Similar to the phylum Bacteroidetes, bacterial families within the phylum Firmicutes were in general reduced in abundance in HIV-infected individuals, though this pattern did not hold true for every family within this phylum. The phylum overall behaved in this manner, with decreased abundance in five of 16 studies [19,20▪,22▪,23▪▪,27▪] and increased abundance in two studies [30▪▪,33▪]. The Firmicutes phylum is quite diverse, but broadly can be characterized as associated with developed world individuals  as well as obesity and increased energy harvest from diet [137,138]. Within the Firmicutes, the class Clostridia, which was overall depleted in HIV infection with decreased abundance in eight of 16 studies [19,20▪,21▪▪,22▪,23▪▪,30▪▪,32▪▪,33▪], is characterized by taxa that often function in anti-inflammatory roles by producing butyrate and other short-chain fatty acids (SCFA) [107,139] and shifting T-cell differentiation toward regulatory T cells [140–143]. Within the class Clostridia, the family Lachnospiraceae, which was decreased in abundance in HIV-infected individuals in six of 16 studies [19,20▪,21▪▪,23▪▪,25▪,30▪▪], includes members that are commonly found to be uniquely effective metabolizers of complex polysaccharides [144,145] and characterized by the production of SCFA such as butyrate  and acetate  that are thought to be anti-inflammatory. Also within the class Clostridia, the family Peptostreptococcaceae varied in its HIV-associated shifts, with two of 16 studies [20▪,32▪▪] showing a relative decrease in abundance in HIV-infected individuals and one study  showing a relative increase. Peptostreptococcaceae have been found to function in mostly a proinflammatory role, with positive associations with C. difficile infection [121,148], viral diarrhea , intestinal inflammation , and the mucosal  and fecal  communities of individuals with colorectal cancer. In contrast to the family Peptostreptococcaceae, the Clostridia family Ruminococcaceae was in general decreased in HIV infection, with 10 of 16 studies [19,20▪,21▪▪,22▪,23▪▪,26▪,28▪▪–30▪▪,32▪▪] reporting decreased abundance in HIV-infected individuals and only one study [17,18▪▪] reporting increased abundance. Ruminococcaceae have been associated with both protective and disruptive roles within the gut microbial community, such as the production of anti-inflammatory SCFA  or the degradation of host mucus and potential proinflammatory role in IBD , and functional effects within this family have been found to be highly species dependent [132,154–156]. The bacterial family Erysipelotrichaceae, which is contained within the separate class Erysipelotrichia, was on the whole found to be increased in association with HIV infection with a greater abundance demonstrated in six of 16 studies [17,18▪▪,20▪,21▪▪,24▪,26▪,33▪] and decreased abundance in only one study [31▪▪]. Erysipelotrichaceae are described as adhesive and potentially pathogenic , and have been found to be positively associated with obesity [158,159] and luminal microbial communities in colorectal cancer [151,160]. Interestingly, this family is also found to be enriched in the enteric communities of the Hadza hunter-gatherers of Tanzania .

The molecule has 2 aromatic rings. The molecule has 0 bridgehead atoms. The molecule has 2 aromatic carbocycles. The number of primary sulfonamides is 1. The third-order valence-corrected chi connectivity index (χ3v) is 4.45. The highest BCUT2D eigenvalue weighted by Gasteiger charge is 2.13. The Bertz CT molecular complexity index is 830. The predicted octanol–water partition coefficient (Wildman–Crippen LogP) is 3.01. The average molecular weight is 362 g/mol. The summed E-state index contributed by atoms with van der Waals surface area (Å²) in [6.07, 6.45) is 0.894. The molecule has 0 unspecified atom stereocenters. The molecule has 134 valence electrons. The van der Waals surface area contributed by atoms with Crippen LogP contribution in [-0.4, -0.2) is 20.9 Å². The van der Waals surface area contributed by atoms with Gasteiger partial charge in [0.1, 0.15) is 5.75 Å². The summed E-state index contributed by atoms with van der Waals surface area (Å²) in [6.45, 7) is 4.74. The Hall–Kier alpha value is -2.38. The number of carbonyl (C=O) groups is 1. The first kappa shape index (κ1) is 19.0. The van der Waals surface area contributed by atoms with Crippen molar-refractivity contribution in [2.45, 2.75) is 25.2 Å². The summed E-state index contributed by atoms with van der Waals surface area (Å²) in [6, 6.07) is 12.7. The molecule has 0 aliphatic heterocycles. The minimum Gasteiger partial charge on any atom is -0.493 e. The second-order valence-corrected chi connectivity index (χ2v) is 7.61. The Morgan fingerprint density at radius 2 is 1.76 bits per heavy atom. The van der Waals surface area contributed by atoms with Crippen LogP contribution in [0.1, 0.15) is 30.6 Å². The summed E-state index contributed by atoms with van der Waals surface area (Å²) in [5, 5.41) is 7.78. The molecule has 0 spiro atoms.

Some of the variation in the findings among these studies may be attributed to the differences in body site sampled and sampling methodology. The predominant collection method was stool sampling [17,18▪▪,20▪,23▪▪,24▪–26▪,28▪▪–32▪▪,33▪,161▪–164▪] which is most representative of the luminal microbial community, though anal swabs and washings [19,22▪,165] or mucosal biopsies [20▪,21▪▪,23▪▪,27▪,28▪▪] were also used. Independent of HIV, mucosal and luminal microbial communities have been shown to differ to varying degrees [166–171], though in some contexts, the mucosal and luminal communities correlate strongly and are representative of one another . With regard to functional differences, facultative anaerobes have been found to be more abundant in mucosal-associated environments, whereas obligate anaerobes are more prevalent in the gut lumen . Studies of the HIV-associated microbiota that used both mucosal and luminal-targeted sampling techniques [20▪,23▪▪,28▪▪] found a variety of differences between these techniques. In the most concordant finding, the two sampling sites produced similar conclusions, with most taxa showing the same patterns of HIV-associated enrichment or depletion at both sampling sites (Fig. 1 and Table S1, http://links.lww.com/COID/A16) [20▪]. However, the HIV-associated reduction in diversity was more pronounced in mucosa than stool samples. Other studies found greater variation in the HIV-associated differences by body site. For instance, Dillon et al. [28▪▪] detected an HIV-associated increase in abundance of Prevotellaceae at both sampling sites, but only observed HIV-associated decreases in taxa in the phyla Bacteroidetes and Firmicutes and increases in Proteobacteria in the mucosal samples. The study with the greatest discordance between mucosal and luminal findings observed many more HIV-associated differences in mucosal-associated communities than luminal communities [23▪▪]. In addition, mucosal community composition changes were more closely associated with mucosal cellular immune activation. Mucosal findings may be more sensitive or representative of the causative community, as these microorganisms are in the closest contact with epithelial cells and immune cells. These advantages, however, must be weighed against the relative difficulty of obtaining mucosal samples.
The heterogeneity of the conclusions drawn to date within this field may be in part because of the variation in study populations and methods employed (Fig. 2 and Table S1, http://links.lww.com/COID/A16). Greater coordination of methodologies would allow more robust analysis of multiple studies and potentially reconcile conflicting conclusions. There is also a need to more finely examine the taxa differentially abundant in HIV infection, as meaningful functional variation can often occur at the species or strain level rather than the family or genera level [196–198]. 16S rRNA gene sequencing cannot provide this taxonomic resolution, creating a role for techniques such as shotgun metagenomic sequencing, which could detect strain or gene content variation. In light of the current findings of HIV-associated Prevotellaceae enrichment and the great abundance of this taxa in developing world populations that constitute the majority of HIV-infected individuals, there is a dire need for further examination of HIV-associated gut microbial differences in developing world populations. It is possible that therapeutic strategies that consider Prevotellaceae enrichment a pathogenic state would be ill suited for HIV-infected individuals in the developing world. In addition, microbiota-targeted probiotic interventions have produced mixed results, with some therapeutics reducing inflammatory markers and others lacking efficacy [162▪,199–208]. Further understanding of the enteric microbial changes associated with HIV infection, especially among developing world populations that bear the greatest burden of HIV infection, is therefore necessary to design therapeutic strategies that could alleviate the sequelae of systemic inflammation and NCD in chronic HIV infection.